Repeat back to #1 based on what has happened as a result of actions

The point of understanding How People Do Things is to avoid the Gulfs of Execution and Evaluation when designing products.

A Gulf of Execution arises when there is a difference between the intentions and the allowable actions provided by a system.  For example, if you want to open the sunroof, but there are no buttons to be found that might allow you to open the sunroof.  Alternatively, a long sequence of actions may be required that are unintelligible to you, so you just don’t open the sunroof.

A Gulf of Evaluation arises when a great amount of effort is required to interpret the physical state of a system and/or determine how well expectations and intentions have been met.  A good example of this is a CD player where it is impossible to tell whether there is a CD in the player or not.  In addition, a system that provides no feedback – i.e. you click a button and nothing happens affirmative or negative – resulting in a Gulf of Evaluation.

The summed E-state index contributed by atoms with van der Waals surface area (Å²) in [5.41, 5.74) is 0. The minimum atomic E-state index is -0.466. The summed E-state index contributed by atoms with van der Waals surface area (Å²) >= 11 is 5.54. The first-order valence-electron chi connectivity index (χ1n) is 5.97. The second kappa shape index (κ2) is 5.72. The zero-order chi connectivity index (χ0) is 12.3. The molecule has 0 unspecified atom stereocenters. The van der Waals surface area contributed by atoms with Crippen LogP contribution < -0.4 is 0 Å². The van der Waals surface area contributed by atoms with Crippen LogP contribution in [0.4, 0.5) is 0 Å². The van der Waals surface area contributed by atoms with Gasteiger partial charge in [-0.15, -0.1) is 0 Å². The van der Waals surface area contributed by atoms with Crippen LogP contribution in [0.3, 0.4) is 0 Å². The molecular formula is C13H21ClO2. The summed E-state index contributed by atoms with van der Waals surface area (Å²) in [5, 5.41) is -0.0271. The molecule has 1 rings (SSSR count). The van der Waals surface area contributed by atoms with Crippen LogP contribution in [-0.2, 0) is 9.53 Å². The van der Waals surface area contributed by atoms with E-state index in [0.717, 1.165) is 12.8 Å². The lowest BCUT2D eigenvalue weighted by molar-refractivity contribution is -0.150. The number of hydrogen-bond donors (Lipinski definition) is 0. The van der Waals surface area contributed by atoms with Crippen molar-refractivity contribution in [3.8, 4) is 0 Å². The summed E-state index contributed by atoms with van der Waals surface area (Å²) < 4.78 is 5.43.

Building on these concepts, you can ask yourself 7 questions to make sure your design is inline with How People Do Things:

1)  How easily can one determine the function of the device?

2)  How easily can one tell what actions are possible?

3)  How easily can one tell if the system is in the desired state?

4) How easily can one determine mapping from intention to physical movement?

5)  How easily can one determine mapping from system state to interpretation?

6)  How easily can one perform an action?

7)  How easily can one tell what state the system is in?